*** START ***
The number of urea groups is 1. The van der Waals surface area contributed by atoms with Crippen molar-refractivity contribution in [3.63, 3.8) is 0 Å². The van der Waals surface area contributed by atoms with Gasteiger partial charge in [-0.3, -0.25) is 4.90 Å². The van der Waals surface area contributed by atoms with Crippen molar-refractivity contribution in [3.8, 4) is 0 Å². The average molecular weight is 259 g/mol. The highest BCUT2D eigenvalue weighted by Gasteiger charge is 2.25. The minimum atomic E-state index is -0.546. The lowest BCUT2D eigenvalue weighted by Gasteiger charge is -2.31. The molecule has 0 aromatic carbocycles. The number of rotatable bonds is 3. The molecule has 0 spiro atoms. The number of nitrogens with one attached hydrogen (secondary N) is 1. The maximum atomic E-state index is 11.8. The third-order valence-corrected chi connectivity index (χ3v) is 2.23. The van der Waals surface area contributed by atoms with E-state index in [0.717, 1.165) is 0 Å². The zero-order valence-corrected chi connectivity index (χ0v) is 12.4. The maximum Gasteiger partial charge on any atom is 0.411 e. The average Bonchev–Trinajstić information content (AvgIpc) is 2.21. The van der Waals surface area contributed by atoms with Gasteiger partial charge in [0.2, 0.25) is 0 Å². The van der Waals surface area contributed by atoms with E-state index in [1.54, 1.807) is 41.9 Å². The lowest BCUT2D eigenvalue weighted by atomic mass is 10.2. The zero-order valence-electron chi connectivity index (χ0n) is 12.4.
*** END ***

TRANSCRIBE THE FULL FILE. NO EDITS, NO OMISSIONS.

The number of urea groups is 1. The van der Waals surface area contributed by atoms with Crippen molar-refractivity contribution in [3.63, 3.8) is 0 Å². The van der Waals surface area contributed by atoms with Gasteiger partial charge in [-0.3, -0.25) is 4.90 Å². The van der Waals surface area contributed by atoms with Crippen molar-refractivity contribution in [3.8, 4) is 0 Å². The average molecular weight is 259 g/mol. The highest BCUT2D eigenvalue weighted by Gasteiger charge is 2.25. The minimum atomic E-state index is -0.546. The lowest BCUT2D eigenvalue weighted by Gasteiger charge is -2.31. The molecule has 0 aromatic carbocycles. The number of rotatable bonds is 3. The molecule has 0 spiro atoms. The number of nitrogens with one attached hydrogen (secondary N) is 1. The maximum atomic E-state index is 11.8. The third-order valence-corrected chi connectivity index (χ3v) is 2.23. The van der Waals surface area contributed by atoms with E-state index in [0.717, 1.165) is 0 Å². The zero-order valence-corrected chi connectivity index (χ0v) is 12.4. The maximum Gasteiger partial charge on any atom is 0.411 e. The average Bonchev–Trinajstić information content (AvgIpc) is 2.21. The van der Waals surface area contributed by atoms with Gasteiger partial charge in [0.2, 0.25) is 0 Å². The van der Waals surface area contributed by atoms with E-state index in [1.54, 1.807) is 41.9 Å². The lowest BCUT2D eigenvalue weighted by atomic mass is 10.2. The zero-order valence-electron chi connectivity index (χ0n) is 12.4.